Video game cartridge pioneer passes away
Jerry Lawson at his home in San Jose. Courtesy of the San Jose Mercury News.
Jerry Lawson, the man who developed the first cartridge-based video game console system and one of the first African American engineers in Silicon Valley, passed away Saturday due to unknown causes.
Lawson was at the forefront of video game development in the 70s, inventing Fairchild Semiconductor’s Channel F, the first console with programmable game cartridges rather than built-in games. Just last month, Lawson was introduced as a gaming pioneer at the Game Developers Conference, and honored by the International Game Developers Association for arguably being one of the most important people to have worked in the video game industry.
After Fairchild, Lawson started his own company, Videosoft, which produced six games for the Atari 2600. Lawson then took on consulting jobs, which included clients such as Stevie Wonder, according to the Mercury News. Wonder wanted to produce the Wonder Clock, an alarm clock that used the voice of a child’s mother in lieu of traditional alarms. It was not produced, but the Mercury News reports on Lawson’s surprise when Wonder called him.
A memorial service is being planned by the folks at Digital Press, and the discussion can be found here.
Capcom clarifies non-localization of Ace Attorney Investigations 2
As reported earlier here on Nintendojo, Capcom recently declared that there are no plans to localize Ace Attorney Investigations 2. When asked, VP of strategic planning and business development Christian Svensson simply said “The answer is ‘no.’ Sorry about that.” Later, however, Svensson altered the remark slightly, by saying “There are no plans for a Western release at this time for AAI2,” citing the fact that “plans change all the time.”
On Capcom-Unity, Capcom’s fan-based community, Svensson further clarified his remarks:
I’ll be a little more clear.
The costs of localization are higher than the forecasted return. And no, it wouldn’t sell more than Okamiden (which has already sold more than the first Investigations).
Could this content show up on some other platform somewhere down the line? Possibly, but there’s nothing on that front for me to talk about. I realize there are fans who would like to have this and I’ll be sure to explore ways that could happen viably in the future with our strategy and R&D teams but no promises.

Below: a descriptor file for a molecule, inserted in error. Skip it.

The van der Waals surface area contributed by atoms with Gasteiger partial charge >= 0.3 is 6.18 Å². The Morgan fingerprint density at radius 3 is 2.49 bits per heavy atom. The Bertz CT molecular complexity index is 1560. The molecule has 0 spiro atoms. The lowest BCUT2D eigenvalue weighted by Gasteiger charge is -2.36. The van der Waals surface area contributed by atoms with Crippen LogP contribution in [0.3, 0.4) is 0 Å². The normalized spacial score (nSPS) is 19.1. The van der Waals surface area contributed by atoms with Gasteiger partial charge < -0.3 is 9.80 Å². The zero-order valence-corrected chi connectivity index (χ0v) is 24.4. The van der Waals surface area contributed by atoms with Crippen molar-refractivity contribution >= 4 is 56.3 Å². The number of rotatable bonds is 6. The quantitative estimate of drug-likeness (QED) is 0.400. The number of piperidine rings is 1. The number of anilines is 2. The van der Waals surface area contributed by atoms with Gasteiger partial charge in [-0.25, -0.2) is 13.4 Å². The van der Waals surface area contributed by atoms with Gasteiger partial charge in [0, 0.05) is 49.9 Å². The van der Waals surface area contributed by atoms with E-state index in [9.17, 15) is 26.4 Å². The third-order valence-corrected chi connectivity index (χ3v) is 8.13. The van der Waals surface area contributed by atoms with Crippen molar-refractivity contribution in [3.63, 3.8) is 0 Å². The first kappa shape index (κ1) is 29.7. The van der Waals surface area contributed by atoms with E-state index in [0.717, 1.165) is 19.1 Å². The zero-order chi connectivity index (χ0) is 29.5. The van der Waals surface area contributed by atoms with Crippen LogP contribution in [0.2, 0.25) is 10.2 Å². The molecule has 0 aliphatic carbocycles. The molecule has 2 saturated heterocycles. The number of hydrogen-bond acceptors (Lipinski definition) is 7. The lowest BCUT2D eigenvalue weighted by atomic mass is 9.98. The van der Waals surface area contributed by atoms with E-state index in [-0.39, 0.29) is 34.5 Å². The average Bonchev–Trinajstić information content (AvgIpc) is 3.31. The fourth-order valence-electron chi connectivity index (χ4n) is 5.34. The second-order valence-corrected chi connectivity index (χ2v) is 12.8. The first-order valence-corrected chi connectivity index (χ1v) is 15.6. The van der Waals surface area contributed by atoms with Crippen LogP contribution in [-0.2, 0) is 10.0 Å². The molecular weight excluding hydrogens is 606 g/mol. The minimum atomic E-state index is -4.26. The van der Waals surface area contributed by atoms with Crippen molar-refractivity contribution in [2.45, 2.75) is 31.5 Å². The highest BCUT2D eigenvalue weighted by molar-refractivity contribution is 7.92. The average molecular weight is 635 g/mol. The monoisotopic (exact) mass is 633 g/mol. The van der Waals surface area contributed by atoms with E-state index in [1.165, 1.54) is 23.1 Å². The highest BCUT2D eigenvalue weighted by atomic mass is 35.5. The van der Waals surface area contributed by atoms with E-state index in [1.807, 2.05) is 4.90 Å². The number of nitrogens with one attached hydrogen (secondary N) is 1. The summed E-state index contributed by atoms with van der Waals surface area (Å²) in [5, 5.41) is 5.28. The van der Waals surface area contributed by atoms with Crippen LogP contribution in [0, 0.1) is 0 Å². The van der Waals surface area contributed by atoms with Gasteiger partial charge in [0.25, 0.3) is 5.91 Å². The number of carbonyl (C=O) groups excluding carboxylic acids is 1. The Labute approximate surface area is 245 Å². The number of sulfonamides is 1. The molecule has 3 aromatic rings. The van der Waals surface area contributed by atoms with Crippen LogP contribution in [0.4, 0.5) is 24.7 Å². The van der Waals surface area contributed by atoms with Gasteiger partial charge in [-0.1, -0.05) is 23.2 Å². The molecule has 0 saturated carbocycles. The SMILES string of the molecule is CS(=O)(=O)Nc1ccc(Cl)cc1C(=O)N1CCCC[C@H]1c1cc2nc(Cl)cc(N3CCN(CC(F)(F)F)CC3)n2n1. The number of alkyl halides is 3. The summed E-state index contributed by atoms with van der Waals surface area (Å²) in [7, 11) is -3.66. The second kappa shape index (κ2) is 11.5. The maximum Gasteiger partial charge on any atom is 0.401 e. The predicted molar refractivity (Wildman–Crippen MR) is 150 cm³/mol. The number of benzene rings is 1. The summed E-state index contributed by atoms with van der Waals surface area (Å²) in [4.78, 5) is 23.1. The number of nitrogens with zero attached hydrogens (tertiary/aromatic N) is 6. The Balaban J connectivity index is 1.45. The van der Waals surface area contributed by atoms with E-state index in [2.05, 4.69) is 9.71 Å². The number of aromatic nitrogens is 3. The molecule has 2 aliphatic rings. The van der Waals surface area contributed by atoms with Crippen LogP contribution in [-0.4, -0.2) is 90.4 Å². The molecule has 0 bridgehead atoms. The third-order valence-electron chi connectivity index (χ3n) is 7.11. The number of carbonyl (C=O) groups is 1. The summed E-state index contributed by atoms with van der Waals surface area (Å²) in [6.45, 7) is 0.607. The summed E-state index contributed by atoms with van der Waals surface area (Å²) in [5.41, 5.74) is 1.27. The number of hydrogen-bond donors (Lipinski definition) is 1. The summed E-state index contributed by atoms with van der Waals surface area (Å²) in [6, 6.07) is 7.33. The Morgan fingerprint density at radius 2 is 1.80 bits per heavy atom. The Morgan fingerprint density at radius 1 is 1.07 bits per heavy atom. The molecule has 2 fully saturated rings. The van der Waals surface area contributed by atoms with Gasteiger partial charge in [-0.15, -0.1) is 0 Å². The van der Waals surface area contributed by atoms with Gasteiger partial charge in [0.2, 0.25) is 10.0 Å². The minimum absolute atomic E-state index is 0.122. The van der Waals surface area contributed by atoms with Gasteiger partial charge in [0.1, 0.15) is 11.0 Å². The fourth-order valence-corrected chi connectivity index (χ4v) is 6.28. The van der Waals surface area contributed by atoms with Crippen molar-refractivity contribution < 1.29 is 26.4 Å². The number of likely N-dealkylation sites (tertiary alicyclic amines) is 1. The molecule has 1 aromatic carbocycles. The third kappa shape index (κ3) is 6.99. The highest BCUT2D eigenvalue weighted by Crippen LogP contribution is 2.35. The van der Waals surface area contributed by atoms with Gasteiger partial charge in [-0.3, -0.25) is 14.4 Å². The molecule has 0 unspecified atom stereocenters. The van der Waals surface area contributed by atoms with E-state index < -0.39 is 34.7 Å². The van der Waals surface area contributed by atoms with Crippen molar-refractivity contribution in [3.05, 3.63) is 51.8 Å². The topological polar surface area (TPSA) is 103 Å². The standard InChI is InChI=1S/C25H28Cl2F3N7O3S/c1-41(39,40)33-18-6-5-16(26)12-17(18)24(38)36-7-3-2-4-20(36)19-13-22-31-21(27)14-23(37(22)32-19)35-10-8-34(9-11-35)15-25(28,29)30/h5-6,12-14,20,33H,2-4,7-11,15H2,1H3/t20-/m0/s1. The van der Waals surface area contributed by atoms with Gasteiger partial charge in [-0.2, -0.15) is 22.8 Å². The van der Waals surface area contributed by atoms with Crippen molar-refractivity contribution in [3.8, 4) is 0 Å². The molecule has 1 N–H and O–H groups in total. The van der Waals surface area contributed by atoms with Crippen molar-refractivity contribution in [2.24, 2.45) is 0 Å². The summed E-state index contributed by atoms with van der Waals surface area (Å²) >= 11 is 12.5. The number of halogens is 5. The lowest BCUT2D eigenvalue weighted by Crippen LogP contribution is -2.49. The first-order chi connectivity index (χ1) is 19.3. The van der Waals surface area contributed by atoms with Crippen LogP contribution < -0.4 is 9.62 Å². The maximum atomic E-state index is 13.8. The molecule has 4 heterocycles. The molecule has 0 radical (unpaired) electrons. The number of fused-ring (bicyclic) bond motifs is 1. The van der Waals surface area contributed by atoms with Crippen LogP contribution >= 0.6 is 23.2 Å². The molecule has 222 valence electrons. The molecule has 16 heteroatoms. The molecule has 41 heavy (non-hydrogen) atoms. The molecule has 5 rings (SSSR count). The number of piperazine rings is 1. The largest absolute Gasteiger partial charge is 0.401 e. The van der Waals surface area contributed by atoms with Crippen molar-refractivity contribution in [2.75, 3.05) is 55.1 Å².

If Capcom does not localize Ace Attorney Investigations 2, it will be the first time Capcom has refused to localize an Ace Attorney game since the original GBA versions of Phoenix Wright: Ace Attorney.
DK Games shutters doors for Nintendo
Nintendo dev kits as photographed by Christophe Kohler of DK Games.
Cubed3 reports that Christophe Kohler, the head of indie game dev DK Games, has ceased development on Nintendo platforms “due to unfavourable financial arrangements with regard to payment from WiiWare.” DK Games cited low sales of WiiWare and DSiWare titles, including games such as Fishie Fishie:
I’ve been working on Nintendo platforms for 5 years now. My last Wiiware game (Fishie Fishie) dis not sold very well and did not reached the “threshold” value (check news on internet to know more about that rule for Wiiware developer). That means huge money loss for me. Wiiware (and Dsiware) was a great idea, but unfortunately not a big success.Today I gathered all my Nintendo development hardware and put them in boxes.I took a picture of everything. Maybe one day I’ll be back on Nintendo platform. I’d like to.
I got 1 Wii devkit, 2 Wii test unit, 1 retail wii (not on picture), 3 DS devkits, 1 DSi test unit, 2 retail DS, 1 retail DSi, and some cards for DS game testing.
Everything is useless now. Wow that’s a nice collection.
Cubed3 has some very interesting statistics garnered from Kotaku and GDC based on how many units a developer must sell in order to get their cut of the game’s proceeds from Nintendo, as well as other constraints imposed by Nintendo. These are the same constraints that have historically driven developers such as Team Meat away from Nintendo.
Grammy Awards to recognize video games
Christopher Tin, the composer best-known for his song “Baba Yetu”, which played on the title screen of Civilization IV, won a Grammy last year after re-releasing “Baba Yetu” on a non-video game-related album. That propelled Tin to be the first composer to have won a Grammy for a video game piece, and in turn made “Baba Yetu” the first video game piece to have won a Grammy. Turns out this kind of success will be even more prevalent, hopefully, in the future, because 1up.com reports that the Grammy Music Awards have officially recognized video games alongside television and film. 1up quotes several people, among them Christopher Lennertz, video game composer:
“The composers and artists working in this field are consistently delivering at the highest level in entertainment,” said composer Christopher Lennertz, who has worked on films like Hop, as well as a number of videogames. “Because of the nature of video games, the musical score has an even greater responsibility to the drama: many times adding the subtext and emotional backstory that would be delivered by dialogue in a traditional film script. More than ever, a game score needs to not only set the mood and pace of an adventure, but also add stakes and drama to an ever evolving interactive storyline.”
According to 1up.com, video games will now be included in the four following categories: The Music for Visual Media, Best Compilation Soundtrack for Visual Media, Best Compilation Soundtrack for Visual Media, Best Score Soundtrack for Visual Media, and Best Song Written for Visual Media. Previously, video games were relegated to “other visual media.”